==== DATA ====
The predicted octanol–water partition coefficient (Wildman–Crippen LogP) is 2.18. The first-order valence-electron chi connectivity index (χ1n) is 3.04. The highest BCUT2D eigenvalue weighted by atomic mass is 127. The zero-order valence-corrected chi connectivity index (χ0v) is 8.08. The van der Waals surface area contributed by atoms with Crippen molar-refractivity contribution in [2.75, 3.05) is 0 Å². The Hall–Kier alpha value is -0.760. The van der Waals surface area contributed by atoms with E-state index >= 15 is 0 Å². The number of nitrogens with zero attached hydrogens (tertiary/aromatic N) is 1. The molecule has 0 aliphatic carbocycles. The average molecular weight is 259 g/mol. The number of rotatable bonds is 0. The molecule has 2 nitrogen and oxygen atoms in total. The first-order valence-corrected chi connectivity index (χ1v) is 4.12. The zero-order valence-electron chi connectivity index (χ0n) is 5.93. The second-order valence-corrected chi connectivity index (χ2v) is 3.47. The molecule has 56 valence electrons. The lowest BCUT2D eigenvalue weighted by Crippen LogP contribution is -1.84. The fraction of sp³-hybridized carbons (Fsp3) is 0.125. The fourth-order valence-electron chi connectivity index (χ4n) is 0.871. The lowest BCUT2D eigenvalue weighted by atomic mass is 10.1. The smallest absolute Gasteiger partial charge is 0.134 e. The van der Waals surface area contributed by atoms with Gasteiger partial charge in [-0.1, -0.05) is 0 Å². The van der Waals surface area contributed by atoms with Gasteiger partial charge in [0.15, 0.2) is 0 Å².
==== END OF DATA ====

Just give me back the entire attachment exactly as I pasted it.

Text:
The predicted octanol–water partition coefficient (Wildman–Crippen LogP) is 2.18. The first-order valence-electron chi connectivity index (χ1n) is 3.04. The highest BCUT2D eigenvalue weighted by atomic mass is 127. The zero-order valence-corrected chi connectivity index (χ0v) is 8.08. The van der Waals surface area contributed by atoms with Crippen molar-refractivity contribution in [2.75, 3.05) is 0 Å². The Hall–Kier alpha value is -0.760. The van der Waals surface area contributed by atoms with E-state index >= 15 is 0 Å². The number of nitrogens with zero attached hydrogens (tertiary/aromatic N) is 1. The molecule has 0 aliphatic carbocycles. The average molecular weight is 259 g/mol. The number of rotatable bonds is 0. The molecule has 2 nitrogen and oxygen atoms in total. The first-order valence-corrected chi connectivity index (χ1v) is 4.12. The zero-order valence-electron chi connectivity index (χ0n) is 5.93. The second-order valence-corrected chi connectivity index (χ2v) is 3.47. The molecule has 56 valence electrons. The lowest BCUT2D eigenvalue weighted by Crippen LogP contribution is -1.84. The fraction of sp³-hybridized carbons (Fsp3) is 0.125. The fourth-order valence-electron chi connectivity index (χ4n) is 0.871. The lowest BCUT2D eigenvalue weighted by atomic mass is 10.1. The smallest absolute Gasteiger partial charge is 0.134 e. The van der Waals surface area contributed by atoms with Gasteiger partial charge in [-0.1, -0.05) is 0 Å². The van der Waals surface area contributed by atoms with Gasteiger partial charge in [0.15, 0.2) is 0 Å².